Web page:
Summary
Students are introduced to gear transmissions and gear ratios using LEGO® MINDSTORMS® EV3 robots, gears and software. They discover how gears work and how they can be used to adjust a vehicle's power. Specifically, they learn how to build the transmission part of a vehicle by designing gear trains with different gear ratios. Students quickly recognize that some tasks require vehicle speed while others are more suited for vehicle power. They are introduced to torque, which is a twisting force, and to speed—the two traits of all rotating engines, including mobile robots using gears, bicycles and automobiles. Once students learn the principles behind gear ratios, they are put to the test in two simple design activities that illustrate the mechanical advantages of gear ratios. The "robot race" is better suited for a quicker robot while the "robot push" calls for a more powerful robot. A worksheet and postactivity quiz verify that students understand the concepts, including the tradeoff between torque and speed.Engineering Connection
Students are introduced to gears and the mechanical advantages they provide, which are fundamental tools used by mechanical engineers as they design engines for all sorts of purposes. Students also get a taste of computer science by using the programmable robot. They develop mathematical and logic skills while solving gear train ratio problems that require them to determine gear ratios that are suitable for their robot challenges and the best arrangement of gears in transmissions.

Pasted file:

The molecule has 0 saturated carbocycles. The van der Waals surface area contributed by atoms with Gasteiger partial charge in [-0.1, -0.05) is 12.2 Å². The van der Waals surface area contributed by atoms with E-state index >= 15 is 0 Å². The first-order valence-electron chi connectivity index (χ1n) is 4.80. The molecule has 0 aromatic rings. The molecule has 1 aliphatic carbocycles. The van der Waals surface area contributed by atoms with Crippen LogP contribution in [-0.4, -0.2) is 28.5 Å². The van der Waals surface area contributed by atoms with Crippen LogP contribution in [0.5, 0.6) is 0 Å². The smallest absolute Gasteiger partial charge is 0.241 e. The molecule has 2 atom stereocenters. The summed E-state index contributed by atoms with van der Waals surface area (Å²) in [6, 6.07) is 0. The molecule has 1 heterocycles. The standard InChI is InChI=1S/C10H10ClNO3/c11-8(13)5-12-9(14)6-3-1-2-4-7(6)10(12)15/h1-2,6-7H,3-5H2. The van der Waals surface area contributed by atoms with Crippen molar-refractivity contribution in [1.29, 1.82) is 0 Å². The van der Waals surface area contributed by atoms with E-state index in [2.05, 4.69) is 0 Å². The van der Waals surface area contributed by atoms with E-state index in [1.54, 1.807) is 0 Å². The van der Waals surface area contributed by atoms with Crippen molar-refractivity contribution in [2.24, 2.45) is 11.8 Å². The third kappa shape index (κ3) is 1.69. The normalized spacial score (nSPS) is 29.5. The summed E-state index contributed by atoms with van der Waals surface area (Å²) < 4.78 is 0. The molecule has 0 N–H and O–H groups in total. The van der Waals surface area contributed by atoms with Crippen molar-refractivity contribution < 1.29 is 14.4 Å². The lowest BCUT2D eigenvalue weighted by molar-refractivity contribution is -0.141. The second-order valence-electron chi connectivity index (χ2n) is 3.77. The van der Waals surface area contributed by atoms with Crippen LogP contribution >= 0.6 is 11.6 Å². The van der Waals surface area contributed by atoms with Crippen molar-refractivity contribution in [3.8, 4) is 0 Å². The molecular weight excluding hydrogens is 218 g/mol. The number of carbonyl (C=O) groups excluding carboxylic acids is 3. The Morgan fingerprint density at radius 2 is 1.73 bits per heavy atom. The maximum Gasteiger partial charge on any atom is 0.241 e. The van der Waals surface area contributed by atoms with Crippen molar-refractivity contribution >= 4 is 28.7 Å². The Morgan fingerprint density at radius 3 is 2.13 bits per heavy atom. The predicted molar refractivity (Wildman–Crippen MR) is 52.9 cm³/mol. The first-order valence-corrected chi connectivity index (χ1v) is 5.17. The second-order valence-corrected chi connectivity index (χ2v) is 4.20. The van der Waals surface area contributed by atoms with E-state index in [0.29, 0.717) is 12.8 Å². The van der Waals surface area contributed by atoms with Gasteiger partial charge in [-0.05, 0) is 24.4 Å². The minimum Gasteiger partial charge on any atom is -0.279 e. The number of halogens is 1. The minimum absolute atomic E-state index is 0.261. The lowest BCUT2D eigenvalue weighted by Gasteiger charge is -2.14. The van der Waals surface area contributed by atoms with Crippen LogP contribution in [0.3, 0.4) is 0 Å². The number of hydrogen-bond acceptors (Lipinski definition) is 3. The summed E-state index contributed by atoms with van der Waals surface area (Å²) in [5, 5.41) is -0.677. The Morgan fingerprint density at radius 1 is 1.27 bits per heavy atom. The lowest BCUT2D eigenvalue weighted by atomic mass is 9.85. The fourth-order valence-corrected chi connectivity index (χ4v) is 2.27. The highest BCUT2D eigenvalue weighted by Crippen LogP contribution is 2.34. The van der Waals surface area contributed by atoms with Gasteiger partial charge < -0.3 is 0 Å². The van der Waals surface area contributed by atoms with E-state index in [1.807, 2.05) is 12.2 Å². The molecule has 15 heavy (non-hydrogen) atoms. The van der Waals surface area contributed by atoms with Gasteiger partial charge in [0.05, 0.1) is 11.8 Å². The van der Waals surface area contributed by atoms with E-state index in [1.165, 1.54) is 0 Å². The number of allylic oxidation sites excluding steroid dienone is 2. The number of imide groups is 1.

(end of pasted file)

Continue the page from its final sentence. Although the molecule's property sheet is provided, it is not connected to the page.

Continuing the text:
Learning Objectives
After this activity, students should be able to:
 Describe what gears are and how gear ratios work.
 Design gear trains to produce speed or torque.
 Define torque and speed, and know which gear combinations are more suitable for each.
Educational Standards
Each TeachEngineering lesson or activity is correlated to one or more K12 science,
technology, engineering or math (STEM) educational standards.
All 100,000+ K12 STEM standards covered in TeachEngineering are collected, maintained and packaged by the Achievement Standards Network (ASN),
a project of D2L (www.achievementstandards.org).
In the ASN, standards are hierarchically structured: first by source; e.g., by state; within source by type; e.g., science or mathematics;
within type by subtype, then by grade, etc.
Each TeachEngineering lesson or activity is correlated to one or more K12 science, technology, engineering or math (STEM) educational standards.
All 100,000+ K12 STEM standards covered in TeachEngineering are collected, maintained and packaged by the Achievement Standards Network (ASN), a project of D2L (www.achievementstandards.org).
In the ASN, standards are hierarchically structured: first by source; e.g., by state; within source by type; e.g., science or mathematics; within type by subtype, then by grade, etc.
NGSS: Next Generation Science Standards  Science

Evaluate competing design solutions using a systematic process to determine how well they meet the criteria and constraints of the problem.
(Grades 6  8 )